Lincoln Park: Chicago, Illinois
Just 60 acres when it was developed in 1860 from land housing Chicago's only cemeteries, Lincoln Park today is the largest of the 552 parks in the "City in a Garden." Each year more than 6.5 million people visit the park on Lake Michigan. The zoo, arboretum, theater, and museums are major draws, and water covers roughly a fifth of the park's 1,208 acres. Citizen activism is what led to creation of the park, and today, citizen groups work to identify issues of concern.
Park is bordered by Foster Avenue to the north; North Avenue to the south; Lake Michigan to the east; and Stockton, Lakeshore, and Marine Drives to the west.
Listed on the National Register, Lincoln Park is home to several architecturally significant structures. The park also is known for its statuary, including a bronze of the park's namesake by Augustus Saint-Gaudens and statues of Ulysses S. Grant, Alexander Hamilton, and William Shakespeare.
Easily accessed by bus, rail transit, car, and on foot, Lincoln Park has vehicular roadways and paid parking, paths for walking or jogging, and bike trails. The park is popular with summertime rollerbladers, beach volleyball players, and skateboarders, and cross country skiers and skaters in the winter. A free trolley operates during the summer.
Defining Characteristics, Features
- Home of Lincoln Park Zoo (free admission); opened with gift of two mute swans from New York's Central Park Zoo in 1868; now has some 2,300 animals
- Park's Conservatory (free admission) constructed in stages (1890-1895); showcases exotic plants and grows thousands needed for park use; four greenhouses
- Theater on the Lake built in 1920; originally recuperation ward for tuberculosis-infected babies; June through August showcases professional theater companies
- Chicago History Museum is city's oldest cultural institution (1856); destroyed during Great Fire of 1871 and temporarily housed in stone structure in park. Collection includes bed where President Lincoln died
- Chicago Academy of Sciences, Peggy Notebaert Nature Museum; has three green rooftops, water conservation systems, solar panels, exhibits using recycled materials
- Added to National Register of Historic Places in 1994
- South Pond Refectory (Cafe Brauer) designed by Dwight H. Perkins and completed in 1908. Outstanding example of Prairie-style architecture; ground floor cafe open; second floor Great Hall fine example of Arts and Crafts design
- Alfred Caldwell Lily Pool named National Historic Landmark in 2006. Three-acre pool one of city's premier Prairie-style landscapes designed by Caldwell in 1930s
- Carlson Cottage, 120-year-old comfort station, excellent example of Victorian-era design. Now used for zoo's volunteer gardening program following $1 million restoration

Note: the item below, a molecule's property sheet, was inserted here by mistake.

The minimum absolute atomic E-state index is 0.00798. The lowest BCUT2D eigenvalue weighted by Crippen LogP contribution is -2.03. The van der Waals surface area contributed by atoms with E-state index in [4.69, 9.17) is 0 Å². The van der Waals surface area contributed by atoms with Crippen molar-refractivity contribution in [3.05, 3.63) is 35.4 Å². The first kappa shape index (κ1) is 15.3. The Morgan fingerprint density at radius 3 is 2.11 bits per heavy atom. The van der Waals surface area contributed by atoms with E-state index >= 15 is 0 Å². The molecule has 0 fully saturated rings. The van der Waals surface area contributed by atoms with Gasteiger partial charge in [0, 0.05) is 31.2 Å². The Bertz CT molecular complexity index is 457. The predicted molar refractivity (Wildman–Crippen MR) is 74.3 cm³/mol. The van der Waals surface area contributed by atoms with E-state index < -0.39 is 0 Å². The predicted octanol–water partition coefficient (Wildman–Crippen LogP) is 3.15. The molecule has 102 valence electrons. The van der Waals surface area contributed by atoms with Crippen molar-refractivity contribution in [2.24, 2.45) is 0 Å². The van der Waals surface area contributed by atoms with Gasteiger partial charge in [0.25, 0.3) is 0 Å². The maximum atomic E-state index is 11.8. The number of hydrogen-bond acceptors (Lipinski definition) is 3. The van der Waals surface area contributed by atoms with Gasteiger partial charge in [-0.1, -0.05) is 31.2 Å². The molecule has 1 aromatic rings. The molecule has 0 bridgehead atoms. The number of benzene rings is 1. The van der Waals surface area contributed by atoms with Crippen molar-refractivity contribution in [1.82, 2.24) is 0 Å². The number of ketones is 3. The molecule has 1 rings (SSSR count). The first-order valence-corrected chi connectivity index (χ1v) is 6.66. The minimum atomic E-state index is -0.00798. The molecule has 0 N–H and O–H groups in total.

- Lion House (1912), designed by Dwight H. Perkins, displays fine craftsmanship and geometric masonry ornamentation, including visually distinctive brick lion mosaics
- Public art is prominent throughout the park. Dozens of strategically placed statues; Abraham Lincoln 1887 bronze at south end of park: Augustus Saint-Gaudens, sculptor, and Stanford White, architect
Planning and Improvements
- Nurseryman Swain Nelson's 1865 design for park features rolling landscape made from dredged sand with three connecting ponds, trees, lawns, and winding paths
- Lincoln Park Board of Commissioners formed in 1869 to expedite transfer of bodies from cemetery so park can be expanded; only one family mausoleum, Couch tomb, remains
- Nelson and partner Olaf Benson created expansion plan for park in 1873
- State legislature granted Lincoln Park Commission right in 1895 to reclaim submerged lands, paving way for park expansion; space nearly doubled in size between 1904 and 1910; park essentially completed by 1957
- Lake Shore Drive extended to Lincoln Park as boulevard link to southern parks (1957)
- Montrose Extension, designed by Ernst Schroeder and Alfred Caldwell, started in 1930s; features dramatically sculptured landforms and naturalistic landscapes
- Lincoln Park Framework Plan developed in 1995; amended in 2008
- Public transit serves Lincoln Park via several buses and three L trains
Engaged and Active Citizens
- In 1858 a physician calls city's only public cemetery a health threat from buried bodies leaching cholera into city water supply; urges replacement of cemetery with a park
- Lincoln Park Advisory Council formed in mid-1980s following a consent-decree ruling with Chicago Park District that settled a suit pertaining to discrimination in funding; group was instrumental in developing 1995 Framework Plan
- Established in 1984, Friends of Lincoln Park is now Lincoln Park Conservancy; nonprofit group identifies park assets in need, such as Alfred Caldwell Lily Pool, restores them, and commits to long-term care and programming; co-manages assets with Park District